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NASA confirms ice at poles of Mercury

Astrobiologists probe tiniest planet in 'soggy' solar system

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NASA's backronymic MErcury Surface, Space ENvironment, GEochemistry, and Ranging (MESSENGER) orbiter has detected ice in polar craters on Mercury, and has confirmed the finding with multiple methods.

What looked like ice on the poles of Mercury was detected in 1991 by the Arecibo radio telescope, and NASA said this March that more evidence for ice was coming from MESSENGER. But now three peer-reviewed papers have shown that water ice is almost certainly there.

"One of the major objectives of the MESSENGER mission was to test the idea, now 20 years old, that water deposits matching ice are on Mercury," said MESSENGER principal investigator Sean Solomon at a press conference on Thursday.

"We know of no other compound that matches the radar data, neuron readings, thermal signature, and reflectivity of the substance other than ice." In the careful language NASA always uses, this is as definite a statement as you'll get on the topic until we land a rover on the wee planet.

MESSENGER has been scanning Mercury's surface with a variety of tools, and NASA said the first evidence for ice came from the probe's Neutron Spectrometer. This found a hydrogen-rich layer of land, covered by a darker coating, which indicated a layer of ice between 50cm and 20 meters thick.

David Lawrence, MESSENGER participating scientist, said that the substance could amount to between 100 billion and a trillion tons of ice at Mercury's northern pole. That's enough ice to bury Washington DC in a layer two miles thick, he said.

The other line of icy evidence comes from MESSENGER's Mercury Laser Altimeter (MLA), which has fired over 10 million laser pulses at Mercury's surface and picked up their bounce-backs to build a topological and reflective map of the planet.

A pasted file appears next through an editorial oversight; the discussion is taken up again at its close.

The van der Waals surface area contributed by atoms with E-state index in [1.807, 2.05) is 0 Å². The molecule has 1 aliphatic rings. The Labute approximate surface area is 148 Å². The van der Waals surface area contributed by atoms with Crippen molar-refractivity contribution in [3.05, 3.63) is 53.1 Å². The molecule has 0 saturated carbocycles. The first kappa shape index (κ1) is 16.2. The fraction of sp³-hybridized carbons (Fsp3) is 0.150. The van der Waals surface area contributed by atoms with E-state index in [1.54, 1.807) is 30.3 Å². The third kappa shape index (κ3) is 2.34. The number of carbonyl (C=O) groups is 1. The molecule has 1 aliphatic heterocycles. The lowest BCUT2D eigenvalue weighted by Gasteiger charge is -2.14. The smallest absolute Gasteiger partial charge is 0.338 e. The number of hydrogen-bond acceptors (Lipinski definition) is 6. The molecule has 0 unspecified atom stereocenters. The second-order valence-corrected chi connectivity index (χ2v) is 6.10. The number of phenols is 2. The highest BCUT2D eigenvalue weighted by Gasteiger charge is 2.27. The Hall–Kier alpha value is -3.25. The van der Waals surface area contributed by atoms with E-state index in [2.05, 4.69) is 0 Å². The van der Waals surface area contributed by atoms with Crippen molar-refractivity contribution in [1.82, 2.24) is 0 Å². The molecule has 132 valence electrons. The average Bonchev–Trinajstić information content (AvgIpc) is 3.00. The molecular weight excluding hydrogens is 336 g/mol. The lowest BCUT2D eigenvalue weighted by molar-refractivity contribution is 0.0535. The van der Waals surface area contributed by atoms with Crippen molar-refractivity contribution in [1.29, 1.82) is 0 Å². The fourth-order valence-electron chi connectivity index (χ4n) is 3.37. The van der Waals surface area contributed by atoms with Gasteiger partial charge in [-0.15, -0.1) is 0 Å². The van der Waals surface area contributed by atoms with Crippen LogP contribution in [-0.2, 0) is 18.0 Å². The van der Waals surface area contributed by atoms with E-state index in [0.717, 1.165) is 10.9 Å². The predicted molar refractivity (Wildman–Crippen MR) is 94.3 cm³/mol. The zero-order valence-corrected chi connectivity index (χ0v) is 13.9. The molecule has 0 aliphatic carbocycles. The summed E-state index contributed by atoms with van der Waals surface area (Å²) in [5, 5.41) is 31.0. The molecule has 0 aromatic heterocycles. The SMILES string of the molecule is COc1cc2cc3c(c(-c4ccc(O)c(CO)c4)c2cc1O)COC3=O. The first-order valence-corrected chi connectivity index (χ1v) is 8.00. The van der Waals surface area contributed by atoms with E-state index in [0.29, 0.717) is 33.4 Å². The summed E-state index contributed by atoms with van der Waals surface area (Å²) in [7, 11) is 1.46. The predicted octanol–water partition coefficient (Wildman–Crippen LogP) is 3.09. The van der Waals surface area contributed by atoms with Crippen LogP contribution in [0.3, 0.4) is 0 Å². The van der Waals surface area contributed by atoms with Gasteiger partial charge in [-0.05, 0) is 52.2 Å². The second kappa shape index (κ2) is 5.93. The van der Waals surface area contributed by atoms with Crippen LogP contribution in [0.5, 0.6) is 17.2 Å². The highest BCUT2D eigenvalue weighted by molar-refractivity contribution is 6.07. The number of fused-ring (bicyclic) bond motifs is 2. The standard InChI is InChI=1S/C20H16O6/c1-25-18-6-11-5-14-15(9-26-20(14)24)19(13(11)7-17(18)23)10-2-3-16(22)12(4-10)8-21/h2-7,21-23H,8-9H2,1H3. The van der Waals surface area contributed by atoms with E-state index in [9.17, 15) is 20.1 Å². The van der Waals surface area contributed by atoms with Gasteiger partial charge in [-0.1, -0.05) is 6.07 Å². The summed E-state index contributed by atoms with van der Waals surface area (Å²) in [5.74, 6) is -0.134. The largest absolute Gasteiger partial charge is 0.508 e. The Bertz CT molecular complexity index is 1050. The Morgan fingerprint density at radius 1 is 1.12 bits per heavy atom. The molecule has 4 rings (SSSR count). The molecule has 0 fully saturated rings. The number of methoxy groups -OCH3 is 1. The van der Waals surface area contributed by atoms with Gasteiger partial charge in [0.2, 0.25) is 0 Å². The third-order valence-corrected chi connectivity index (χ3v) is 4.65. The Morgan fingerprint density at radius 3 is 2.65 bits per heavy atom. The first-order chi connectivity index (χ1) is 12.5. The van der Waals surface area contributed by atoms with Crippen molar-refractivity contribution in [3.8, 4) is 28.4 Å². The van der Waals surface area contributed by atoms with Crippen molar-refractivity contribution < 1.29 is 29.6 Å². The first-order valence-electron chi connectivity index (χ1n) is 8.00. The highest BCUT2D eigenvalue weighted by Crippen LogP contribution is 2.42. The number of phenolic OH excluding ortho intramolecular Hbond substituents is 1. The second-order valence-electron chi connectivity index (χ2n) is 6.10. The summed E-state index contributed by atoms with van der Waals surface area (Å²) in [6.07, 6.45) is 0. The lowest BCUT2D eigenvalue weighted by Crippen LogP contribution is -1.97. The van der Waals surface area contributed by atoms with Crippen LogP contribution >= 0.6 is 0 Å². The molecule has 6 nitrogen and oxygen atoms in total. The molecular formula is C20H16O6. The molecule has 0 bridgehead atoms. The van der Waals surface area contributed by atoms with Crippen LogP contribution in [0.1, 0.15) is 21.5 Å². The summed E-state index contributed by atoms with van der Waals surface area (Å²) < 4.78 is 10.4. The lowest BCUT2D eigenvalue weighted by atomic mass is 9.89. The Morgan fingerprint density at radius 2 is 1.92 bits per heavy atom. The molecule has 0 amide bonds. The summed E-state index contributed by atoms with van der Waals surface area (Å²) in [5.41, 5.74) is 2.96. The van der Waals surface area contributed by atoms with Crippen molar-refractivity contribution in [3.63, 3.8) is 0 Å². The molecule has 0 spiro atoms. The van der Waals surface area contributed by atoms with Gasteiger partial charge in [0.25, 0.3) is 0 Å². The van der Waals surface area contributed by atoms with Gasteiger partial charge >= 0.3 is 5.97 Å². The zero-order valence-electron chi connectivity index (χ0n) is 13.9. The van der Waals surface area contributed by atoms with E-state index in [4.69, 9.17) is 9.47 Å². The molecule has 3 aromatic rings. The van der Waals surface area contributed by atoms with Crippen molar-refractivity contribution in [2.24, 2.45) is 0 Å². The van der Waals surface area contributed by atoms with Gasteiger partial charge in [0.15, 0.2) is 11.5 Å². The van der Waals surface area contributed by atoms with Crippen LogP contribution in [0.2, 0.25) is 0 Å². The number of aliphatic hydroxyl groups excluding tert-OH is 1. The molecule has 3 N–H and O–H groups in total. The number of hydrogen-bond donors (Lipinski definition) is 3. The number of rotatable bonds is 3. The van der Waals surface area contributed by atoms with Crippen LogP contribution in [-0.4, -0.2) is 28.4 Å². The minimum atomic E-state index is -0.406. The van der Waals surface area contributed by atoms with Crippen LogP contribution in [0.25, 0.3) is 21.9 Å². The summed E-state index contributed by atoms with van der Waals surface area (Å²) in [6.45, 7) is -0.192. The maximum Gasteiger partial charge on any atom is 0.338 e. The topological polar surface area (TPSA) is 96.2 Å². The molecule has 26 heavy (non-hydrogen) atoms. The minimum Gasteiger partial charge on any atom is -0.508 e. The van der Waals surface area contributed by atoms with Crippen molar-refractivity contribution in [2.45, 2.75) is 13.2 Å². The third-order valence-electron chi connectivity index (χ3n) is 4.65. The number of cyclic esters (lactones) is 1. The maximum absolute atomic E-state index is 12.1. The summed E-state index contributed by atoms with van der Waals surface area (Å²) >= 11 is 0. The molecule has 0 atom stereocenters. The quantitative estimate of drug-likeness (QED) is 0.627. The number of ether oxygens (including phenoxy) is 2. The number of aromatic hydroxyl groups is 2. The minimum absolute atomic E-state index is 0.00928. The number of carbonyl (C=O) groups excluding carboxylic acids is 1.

Mercury North pole

There's ice, but sadly no Santa

The MLA findings show that the areas thought to contain ice have two to four times the reflective capability of the normal surface of Mercury. The surface mapping also outlined deep polar craters, such as the Prokofiev crater, which never receive sunlight and so could keep ice cool enough to survive.

Mercury has the widest temperature range of any planet in the solar system. At noon on the equator typical temperatures are around 700 Kelvin, and this only drops off to 550 Kelvin near the poles. But in permanently shadowed areas the temperature dips to just 50 Kelvin, which is plenty cool enough to freeze water and stop it evaporating.

The discovery adds to the increasing amount of evidence that our solar system is a "relatively soggy place," as one official put it. Its outer edges are packed full of icy comets and it is hypothesized that these bring water – and in Earth's case, at least, possibly the building blocks for life itself – in towards the sun.

"No one is saying there's life on Mercury," explained Solomon. "But history of life depends on the delivery of water to a planet, and then some chemistry we still don’t understand on our own planet, let alone others. Nevertheless Mercury is now becoming an object of astrobiological study." ®

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